• Nelson Sigelman

Hunters at Risk from Tree Stand Falls

Updated: Oct 8, 2019


A Chilmark buck is captured on a trail camera.

The much anticipated Island deer archery season began Monday, October 7. The start of hunting season brings the promise of venison for the family freezer and exciting hours spent in the woods. For many frustrated Derby fishermen, it’s a welcome opportunity to put down the rod and pick up the bow.

So you’ve spent days preparing gear and putting up tree stands. Now it’s time to hunt.

Are you ready? If you said “yes,” but you don’t have a safety line connected to your tree stand then you are not really ready — you’re at great risk of serious injury or death.

According to Newton's law of gravity, a hunter wrapped in a set of high-tech scent-minimizing camouflage clothing that costs several hundred dollars, who is not wearing a safety harness, falls from a tree stand at about the same speed as his new bow, shotgun, or black powder rifle.

Most tree stand injuries are easily preventable through the use of a safety harness and safety line, experts say. In that regard, hunters have a lot in common with fishermen. Like a PFD (personal floatation device), it must be worn if it is going to do its job.

Numerous studies and published reports reveal that falls account for the majority of hunter injuries and deaths. They do not tell a pretty picture.

Fall and break a leg and you might consider yourself lucky to have escaped a spinal injury, paralysis, or death. But landing on the ground may only be the beginning of an injured hunter's ordeal

In some cases, hunters lay injured and unable to move for long hours, often overnight, until a friend or relative found them. The lucky ones recovered.

According to Wisconsin researchers, spinal injuries account for more than half of the injuries that occur to hunters after falling from a tree stand.

A review of University of Wisconsin Hospital and Clinics' trauma database for tree stand-related injuries from 1999 to 2013 showed 55 percent resulted in one or more spinal injuries, according to the report.

Hunters are most at risk when entering and exiting the tree stand, researchers concluded.

A tree stand allows a hunter to get off the ground. That is a valuable advantage when attempting to overcome the deer's exceptional senses of smell, hearing, and vision and get close enough for a shot. But studies show that climbing up pegs or ladder steps 15 or 20, 25 feet up a tree and stepping onto a small metal platform carries inherent risks — and the more times you do it, and the older you get, the more the odds of a fall increase.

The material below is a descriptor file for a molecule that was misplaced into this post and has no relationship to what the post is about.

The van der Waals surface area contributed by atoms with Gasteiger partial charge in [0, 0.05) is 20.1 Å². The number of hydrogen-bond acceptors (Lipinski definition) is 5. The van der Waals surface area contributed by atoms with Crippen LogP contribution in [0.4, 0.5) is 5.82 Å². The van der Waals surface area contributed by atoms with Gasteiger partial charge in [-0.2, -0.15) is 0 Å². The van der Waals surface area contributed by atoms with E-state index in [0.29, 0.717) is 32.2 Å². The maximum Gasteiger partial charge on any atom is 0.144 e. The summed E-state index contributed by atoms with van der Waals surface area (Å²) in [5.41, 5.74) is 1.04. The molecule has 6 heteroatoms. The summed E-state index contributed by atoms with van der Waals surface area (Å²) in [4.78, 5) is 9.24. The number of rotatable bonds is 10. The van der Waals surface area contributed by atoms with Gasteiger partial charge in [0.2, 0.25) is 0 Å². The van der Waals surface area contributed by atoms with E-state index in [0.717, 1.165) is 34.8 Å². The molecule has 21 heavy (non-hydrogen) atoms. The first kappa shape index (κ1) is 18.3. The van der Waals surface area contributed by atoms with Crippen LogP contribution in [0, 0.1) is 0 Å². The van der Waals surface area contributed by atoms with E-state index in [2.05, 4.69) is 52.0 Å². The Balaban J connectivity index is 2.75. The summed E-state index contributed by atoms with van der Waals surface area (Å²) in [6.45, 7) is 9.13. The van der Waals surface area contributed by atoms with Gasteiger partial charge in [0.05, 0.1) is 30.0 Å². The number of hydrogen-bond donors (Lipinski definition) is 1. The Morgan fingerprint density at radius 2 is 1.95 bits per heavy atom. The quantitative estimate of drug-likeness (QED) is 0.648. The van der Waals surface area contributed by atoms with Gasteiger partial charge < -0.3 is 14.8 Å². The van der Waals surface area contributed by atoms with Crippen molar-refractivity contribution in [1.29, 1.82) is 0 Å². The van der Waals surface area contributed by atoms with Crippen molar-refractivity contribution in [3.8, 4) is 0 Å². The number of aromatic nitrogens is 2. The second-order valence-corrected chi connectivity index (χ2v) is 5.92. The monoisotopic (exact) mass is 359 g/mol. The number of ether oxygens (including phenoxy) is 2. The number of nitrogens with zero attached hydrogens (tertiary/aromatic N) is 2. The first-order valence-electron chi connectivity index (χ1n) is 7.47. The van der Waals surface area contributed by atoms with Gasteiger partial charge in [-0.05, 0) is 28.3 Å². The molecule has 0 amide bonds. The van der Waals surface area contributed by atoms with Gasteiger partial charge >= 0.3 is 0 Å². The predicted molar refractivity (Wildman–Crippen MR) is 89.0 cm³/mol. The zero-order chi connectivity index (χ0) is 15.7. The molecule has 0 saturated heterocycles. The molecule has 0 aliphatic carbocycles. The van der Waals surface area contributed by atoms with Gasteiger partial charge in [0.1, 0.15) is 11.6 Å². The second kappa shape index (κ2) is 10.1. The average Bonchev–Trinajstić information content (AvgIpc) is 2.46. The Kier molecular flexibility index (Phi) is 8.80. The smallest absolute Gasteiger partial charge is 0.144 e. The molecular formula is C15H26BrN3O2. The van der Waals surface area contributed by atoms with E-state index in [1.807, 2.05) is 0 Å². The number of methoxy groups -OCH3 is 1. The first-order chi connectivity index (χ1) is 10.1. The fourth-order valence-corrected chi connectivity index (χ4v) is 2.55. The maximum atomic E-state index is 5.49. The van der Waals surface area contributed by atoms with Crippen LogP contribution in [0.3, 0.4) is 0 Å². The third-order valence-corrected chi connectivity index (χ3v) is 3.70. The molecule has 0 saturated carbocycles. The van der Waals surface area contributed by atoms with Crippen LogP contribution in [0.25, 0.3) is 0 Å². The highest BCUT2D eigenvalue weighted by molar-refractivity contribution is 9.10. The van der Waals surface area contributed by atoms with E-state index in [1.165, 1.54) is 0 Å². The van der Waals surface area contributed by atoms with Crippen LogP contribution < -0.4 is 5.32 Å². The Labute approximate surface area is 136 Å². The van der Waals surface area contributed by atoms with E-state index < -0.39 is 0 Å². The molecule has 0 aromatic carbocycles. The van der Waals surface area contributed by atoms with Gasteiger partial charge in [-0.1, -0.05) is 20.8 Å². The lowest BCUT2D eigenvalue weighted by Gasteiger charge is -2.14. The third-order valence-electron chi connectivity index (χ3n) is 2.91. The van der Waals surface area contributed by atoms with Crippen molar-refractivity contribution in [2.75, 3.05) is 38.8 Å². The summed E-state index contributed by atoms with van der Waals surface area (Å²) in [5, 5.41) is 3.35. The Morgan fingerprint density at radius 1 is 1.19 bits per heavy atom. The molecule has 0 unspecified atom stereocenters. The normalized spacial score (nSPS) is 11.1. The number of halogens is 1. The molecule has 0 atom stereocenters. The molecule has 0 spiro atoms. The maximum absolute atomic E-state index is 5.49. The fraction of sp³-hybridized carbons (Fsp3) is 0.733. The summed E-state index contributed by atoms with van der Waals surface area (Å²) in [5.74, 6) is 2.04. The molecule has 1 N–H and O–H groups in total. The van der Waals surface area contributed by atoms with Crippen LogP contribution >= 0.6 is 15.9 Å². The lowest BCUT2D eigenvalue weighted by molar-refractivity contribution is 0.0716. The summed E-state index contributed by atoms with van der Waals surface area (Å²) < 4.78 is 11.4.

Hunters think little of spending hundreds, even thousands of dollars for a new bow or gun. A good safety vest and safety line costs under $150, but it is often the most overlooked piece of equipment.

The Treestand Manufacturers Association (TMA) recommends hunters wear a full-body safety harness that supports the legs and torso. There are a number of products on the market that are easy to put on without the hopeless entanglements of cheaper products. The best are designed with breakaway stitches that prevent a sudden, jarring stop.

Hunter Safety Systems (HSS) in Alabama manufactures a variety of hunter safety vests that sell for between $100 and $160. The company has an interesting history.

The owners are John and Jerry Wydner and lifelong friend Jim Barta. All three have hunted since they were kids.

The idea for the company originated during a typical deer hunt in 2000 when John's tree stand went crashing to the rocks below, and he clung to the tree for his life. Out of that experience a multi-million dollar company was born.


This image from the HSS website shows a hunter clipping into a safety line before he climbs into his tree stand.

HSS products include a "Life Line" that addresses the fact that most falls occur when a hunter is climbing into or out of his stand. It utilizes the "Prussic knot," also known as a friction knot, that mountaineers and tree professionals use when climbing.

A carabiner-equipped Prussic knot is attached to a 30-foot section of rope. The hunter attaches his safety vest tether to the carabiner and slides the knot up the rope as he climbs. If there is a fall the Prussic cinches up against the main climbing line.

I equipped all my tree stands with lifelines. I consider it a very good investment. For my friends who work with their hands, consider how tough it would be to earn a living in a cast.

Tree stand safety tips also include: never rely on tree branches for steps; always use a rope to raise and lower all gear; check tree stand straps and connections annually; and let someone know your whereabouts and when you expect to return from hunting.


Ounce of Prevention

Dead ticks litter a sheet placed under a doe in my shed.

One other important safety reminder concerns precautions you can take to prevent tick-borne diseases. I and many of my friends now spray down our hunting and tracking clothing with permethrin.

I get it in a spray bottle. It kills ticks and lasts for multiple washings (not that any of my friends would have to be concerned with that).

When the weather is cool I hang deer in my shed. As the deer’s body cools the ticks begin to drop off.

I place an old shower curtain or cheap plastic drop cloth that I have sprayed with permethrin under the deer. The ticks die before they can crawl away — I take some pleasure in seeing that.

Stay safe.

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